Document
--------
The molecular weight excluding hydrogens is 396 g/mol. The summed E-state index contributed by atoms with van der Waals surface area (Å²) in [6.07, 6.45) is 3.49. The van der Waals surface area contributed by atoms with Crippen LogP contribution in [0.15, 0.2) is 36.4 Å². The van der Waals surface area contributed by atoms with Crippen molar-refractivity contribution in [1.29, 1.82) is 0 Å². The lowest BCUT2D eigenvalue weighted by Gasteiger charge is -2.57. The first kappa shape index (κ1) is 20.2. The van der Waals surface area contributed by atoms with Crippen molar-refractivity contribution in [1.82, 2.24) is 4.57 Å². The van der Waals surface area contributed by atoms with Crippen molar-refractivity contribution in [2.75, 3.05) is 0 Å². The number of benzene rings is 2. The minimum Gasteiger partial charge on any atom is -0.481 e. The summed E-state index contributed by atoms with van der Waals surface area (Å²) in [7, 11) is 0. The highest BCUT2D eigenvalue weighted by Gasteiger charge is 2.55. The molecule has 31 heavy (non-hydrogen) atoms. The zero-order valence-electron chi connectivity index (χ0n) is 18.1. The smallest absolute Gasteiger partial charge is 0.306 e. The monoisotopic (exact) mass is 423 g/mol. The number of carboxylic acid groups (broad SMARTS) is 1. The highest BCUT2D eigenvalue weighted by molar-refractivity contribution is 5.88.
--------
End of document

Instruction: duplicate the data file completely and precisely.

The molecular weight excluding hydrogens is 396 g/mol. The summed E-state index contributed by atoms with van der Waals surface area (Å²) in [6.07, 6.45) is 3.49. The van der Waals surface area contributed by atoms with Crippen LogP contribution in [0.15, 0.2) is 36.4 Å². The van der Waals surface area contributed by atoms with Crippen molar-refractivity contribution in [1.29, 1.82) is 0 Å². The lowest BCUT2D eigenvalue weighted by Gasteiger charge is -2.57. The first kappa shape index (κ1) is 20.2. The van der Waals surface area contributed by atoms with Crippen molar-refractivity contribution in [1.82, 2.24) is 4.57 Å². The van der Waals surface area contributed by atoms with Crippen molar-refractivity contribution in [2.75, 3.05) is 0 Å². The number of benzene rings is 2. The minimum Gasteiger partial charge on any atom is -0.481 e. The summed E-state index contributed by atoms with van der Waals surface area (Å²) in [7, 11) is 0. The highest BCUT2D eigenvalue weighted by Gasteiger charge is 2.55. The molecule has 31 heavy (non-hydrogen) atoms. The zero-order valence-electron chi connectivity index (χ0n) is 18.1. The smallest absolute Gasteiger partial charge is 0.306 e. The monoisotopic (exact) mass is 423 g/mol. The number of carboxylic acid groups (broad SMARTS) is 1. The highest BCUT2D eigenvalue weighted by molar-refractivity contribution is 5.88.